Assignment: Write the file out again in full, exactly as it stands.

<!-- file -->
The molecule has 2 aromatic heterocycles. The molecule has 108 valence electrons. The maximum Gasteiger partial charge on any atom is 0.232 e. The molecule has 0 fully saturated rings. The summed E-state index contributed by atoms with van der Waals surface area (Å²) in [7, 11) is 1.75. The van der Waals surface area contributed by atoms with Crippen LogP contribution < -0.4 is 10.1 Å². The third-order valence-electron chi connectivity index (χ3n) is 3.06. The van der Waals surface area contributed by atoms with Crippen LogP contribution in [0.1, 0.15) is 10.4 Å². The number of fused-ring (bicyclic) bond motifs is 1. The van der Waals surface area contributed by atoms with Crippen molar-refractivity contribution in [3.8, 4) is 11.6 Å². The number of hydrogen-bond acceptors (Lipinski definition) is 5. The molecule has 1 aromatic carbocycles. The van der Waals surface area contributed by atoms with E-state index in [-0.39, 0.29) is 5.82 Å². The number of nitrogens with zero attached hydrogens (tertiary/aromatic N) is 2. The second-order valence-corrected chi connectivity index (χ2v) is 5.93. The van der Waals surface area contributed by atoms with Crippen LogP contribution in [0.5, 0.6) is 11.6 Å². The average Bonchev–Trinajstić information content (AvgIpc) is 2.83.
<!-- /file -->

The molecule has 2 aromatic heterocycles. The molecule has 108 valence electrons. The maximum Gasteiger partial charge on any atom is 0.232 e. The molecule has 0 fully saturated rings. The summed E-state index contributed by atoms with van der Waals surface area (Å²) in [7, 11) is 1.75. The van der Waals surface area contributed by atoms with Crippen LogP contribution < -0.4 is 10.1 Å². The third-order valence-electron chi connectivity index (χ3n) is 3.06. The van der Waals surface area contributed by atoms with Crippen LogP contribution in [0.1, 0.15) is 10.4 Å². The number of fused-ring (bicyclic) bond motifs is 1. The van der Waals surface area contributed by atoms with Crippen molar-refractivity contribution in [3.8, 4) is 11.6 Å². The number of hydrogen-bond acceptors (Lipinski definition) is 5. The molecule has 1 aromatic carbocycles. The van der Waals surface area contributed by atoms with E-state index in [-0.39, 0.29) is 5.82 Å². The number of nitrogens with zero attached hydrogens (tertiary/aromatic N) is 2. The second-order valence-corrected chi connectivity index (χ2v) is 5.93. The van der Waals surface area contributed by atoms with Crippen LogP contribution in [0.5, 0.6) is 11.6 Å². The average Bonchev–Trinajstić information content (AvgIpc) is 2.83.